Re: How to encode abbreviations [Was: Representative glyphs for combining

From: Philippe Verdy (
Date: Sat Apr 01 2006 - 01:55:44 CST

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    From: "Timothy Partridge" <>
    > MUFI are trying to standardise the most common (old) forms of abbreviation.

    Huhh??? What is MUFI? May be you should restrict the extent of your sentence. Most old abbreviations have a very strong tradition, and they appearin authoritative dictionnaries,and have legal meaning as well.I hope such "standard" will not break these legacy (and sometimes mandatory) orthographies.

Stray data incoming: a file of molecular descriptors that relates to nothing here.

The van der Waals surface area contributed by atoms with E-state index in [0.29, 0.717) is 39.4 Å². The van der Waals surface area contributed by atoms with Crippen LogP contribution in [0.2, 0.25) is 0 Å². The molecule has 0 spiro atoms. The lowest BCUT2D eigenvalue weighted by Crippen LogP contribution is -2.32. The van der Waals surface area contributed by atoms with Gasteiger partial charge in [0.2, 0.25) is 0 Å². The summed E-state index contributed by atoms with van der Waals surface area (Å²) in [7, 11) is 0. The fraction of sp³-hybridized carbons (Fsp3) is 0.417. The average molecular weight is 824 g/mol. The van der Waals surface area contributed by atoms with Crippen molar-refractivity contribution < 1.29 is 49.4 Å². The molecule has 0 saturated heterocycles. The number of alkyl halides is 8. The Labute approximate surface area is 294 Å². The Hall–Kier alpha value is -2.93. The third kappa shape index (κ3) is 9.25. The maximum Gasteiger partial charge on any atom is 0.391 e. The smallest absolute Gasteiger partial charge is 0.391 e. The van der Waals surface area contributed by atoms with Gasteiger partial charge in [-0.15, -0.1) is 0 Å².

As I said, the abbreviations for the most commonwords have a very strict and well defined orthography that does not need and use any subscript or superscript distinction. Superscript notations are possible but this is just a typographical effect: the normative orthography must NOT change. So "M<sup>me</sup>" is correct if it uses typography by encoding the *normal* "me" final letters (but not if you use API symbols). If superscript style is not available or the document must beconverted to plain-text, you can safely drop those style and write "Mme" only: you get in fact the MOST common way to write this abbreviation, and forms without superscripts are the ONLY ones that you'll find in a printed contract or notarial act (in such act, the abbreviations can be used after they have been defined in the text itself).

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